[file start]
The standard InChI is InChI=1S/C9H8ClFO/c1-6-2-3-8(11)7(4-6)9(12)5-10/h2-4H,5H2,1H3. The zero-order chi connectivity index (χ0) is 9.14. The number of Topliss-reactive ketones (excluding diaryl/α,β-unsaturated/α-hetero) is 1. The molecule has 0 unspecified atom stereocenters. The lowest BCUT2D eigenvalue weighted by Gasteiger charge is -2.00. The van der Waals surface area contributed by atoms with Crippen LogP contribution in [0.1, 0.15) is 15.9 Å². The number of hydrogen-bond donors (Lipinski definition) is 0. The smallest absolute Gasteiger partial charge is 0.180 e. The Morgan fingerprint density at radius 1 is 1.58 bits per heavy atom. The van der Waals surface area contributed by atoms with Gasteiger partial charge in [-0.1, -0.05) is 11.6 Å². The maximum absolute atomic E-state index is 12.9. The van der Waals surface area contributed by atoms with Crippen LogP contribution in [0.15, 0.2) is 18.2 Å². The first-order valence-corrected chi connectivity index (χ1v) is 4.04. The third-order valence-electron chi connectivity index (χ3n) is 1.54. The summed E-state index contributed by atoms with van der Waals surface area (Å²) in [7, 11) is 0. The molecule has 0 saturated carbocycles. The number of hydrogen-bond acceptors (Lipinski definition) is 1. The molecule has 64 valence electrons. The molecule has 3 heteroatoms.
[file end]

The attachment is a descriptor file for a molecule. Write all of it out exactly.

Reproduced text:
The standard InChI is InChI=1S/C9H8ClFO/c1-6-2-3-8(11)7(4-6)9(12)5-10/h2-4H,5H2,1H3. The zero-order chi connectivity index (χ0) is 9.14. The number of Topliss-reactive ketones (excluding diaryl/α,β-unsaturated/α-hetero) is 1. The molecule has 0 unspecified atom stereocenters. The lowest BCUT2D eigenvalue weighted by Gasteiger charge is -2.00. The van der Waals surface area contributed by atoms with Crippen LogP contribution in [0.1, 0.15) is 15.9 Å². The number of hydrogen-bond donors (Lipinski definition) is 0. The smallest absolute Gasteiger partial charge is 0.180 e. The Morgan fingerprint density at radius 1 is 1.58 bits per heavy atom. The van der Waals surface area contributed by atoms with Gasteiger partial charge in [-0.1, -0.05) is 11.6 Å². The maximum absolute atomic E-state index is 12.9. The van der Waals surface area contributed by atoms with Crippen LogP contribution in [0.15, 0.2) is 18.2 Å². The first-order valence-corrected chi connectivity index (χ1v) is 4.04. The third-order valence-electron chi connectivity index (χ3n) is 1.54. The summed E-state index contributed by atoms with van der Waals surface area (Å²) in [7, 11) is 0. The molecule has 0 saturated carbocycles. The number of hydrogen-bond acceptors (Lipinski definition) is 1. The molecule has 64 valence electrons. The molecule has 3 heteroatoms.